Laura-Edythe Coleman & Porchia Moore
A Crash Course for the Museum Professional

Table of Contents

This Workbook is constructed upon the many fruitful
conversations that the authors have had together and with the
greater museum community.

In particular, the author/editors of this workbook express their
gratitude to:
The Incluseum and its founders: Rose Paquet Kinsley and
Aletheia Wittman. Rose and Aletheia have worked tirelessly for
years to make the Incluseum a mainstream museology reality Thank you.
The research contained within this book streams mostly from
our contact with the Reesearch Centre for Museums and the
University of Leicester museum professors Dr. Richard Sandell
and Dr. Jocelyn Dodd. Additional research has been
influenced by our contact with Professor Tlili, Kings College
The author/editors meet regularly online and in-person at the
American Alliance of Museums annual conference (AAM) in an
attempt to further enrich our understanding of the socially
inclusive role of museums. We would like to thank AAM
president Laura Lott and the Alliance for being receptive to
our continued efforts at igniting interest in social inclusion for
American museums.
The author/editors met for the first time in person during the
7th International Inclusive Museum Conference 2014. Our
continued efforts into promoting socially inclusive museums in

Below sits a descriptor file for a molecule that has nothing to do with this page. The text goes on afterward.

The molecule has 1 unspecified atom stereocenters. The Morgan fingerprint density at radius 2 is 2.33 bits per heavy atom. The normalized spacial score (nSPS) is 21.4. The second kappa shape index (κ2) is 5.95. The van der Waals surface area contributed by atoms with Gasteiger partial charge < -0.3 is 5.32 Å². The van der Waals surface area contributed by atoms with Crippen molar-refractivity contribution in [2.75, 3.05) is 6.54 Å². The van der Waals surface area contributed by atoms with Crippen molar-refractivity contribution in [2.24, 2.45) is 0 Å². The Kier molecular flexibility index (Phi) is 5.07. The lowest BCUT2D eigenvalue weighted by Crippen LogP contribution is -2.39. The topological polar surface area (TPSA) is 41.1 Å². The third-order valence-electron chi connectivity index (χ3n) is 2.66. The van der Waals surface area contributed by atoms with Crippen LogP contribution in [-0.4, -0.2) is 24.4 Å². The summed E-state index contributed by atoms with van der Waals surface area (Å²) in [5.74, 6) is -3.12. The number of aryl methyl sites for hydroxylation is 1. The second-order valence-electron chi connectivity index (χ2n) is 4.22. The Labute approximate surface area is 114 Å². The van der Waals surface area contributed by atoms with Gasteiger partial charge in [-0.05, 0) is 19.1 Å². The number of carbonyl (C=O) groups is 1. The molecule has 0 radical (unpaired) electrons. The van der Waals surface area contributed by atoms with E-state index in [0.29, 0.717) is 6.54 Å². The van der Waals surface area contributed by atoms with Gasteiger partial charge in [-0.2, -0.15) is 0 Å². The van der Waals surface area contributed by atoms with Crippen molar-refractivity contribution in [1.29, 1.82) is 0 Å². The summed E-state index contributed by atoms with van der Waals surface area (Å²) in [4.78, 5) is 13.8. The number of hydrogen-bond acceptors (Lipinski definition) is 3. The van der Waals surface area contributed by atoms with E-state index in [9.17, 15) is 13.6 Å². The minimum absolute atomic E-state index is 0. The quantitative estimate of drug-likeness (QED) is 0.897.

America have been bolstered by our interaction with The
Inclusive Museum, the conferences and the OnMuseums
Online Knowledge Community. We are thankful to you, our
Inclusive Museum Community, for your continued support.

W hat is Social Inclusion Theory?
The exploration of the term social inclusion begins with a
historical examination of the antithesis: social exclusion.
Provocative in nature, social exclusion became a tenet of
Western European social studies during the 1970s. Social
exclusion became the title of numerous economic and social
injustices, essentially naming the problem without offering
practical solutions. The ability to name societal woes granted
authority to several decades of politicians who were
self-appointed as champions for social justice (Silver, 1994).
Social exclusion has come to represent a broad variety of
problems not limited to welfare benefits, and not localized to
Western Europe. By the mid-1990s the term social exclusion had
become an essential part of western European political rhetoric,
and a part of museum studies discussions.

Social Inclusion & Exclusion are:
Two sides of the same coin


In W hat W ays Are We Socially Exclusive?

M y M u seu m Is Exclu sive
Wh en :

Sph er e:

Write in an example here so that participants
know how to fill this in.


The Multi-Faceted Nature of Exclusion and Inclusion: Spheres


Richard Sandell, a strong proponent of social inclusion in
museums, created both a format for examining social
exclusion and a typology for the understanding of social
inclusion within a museum context. Sandell proposes, in
?Museums as Agents of Social Inclusion,? that social
exclusion is a multi-faceted phenomenon that negatively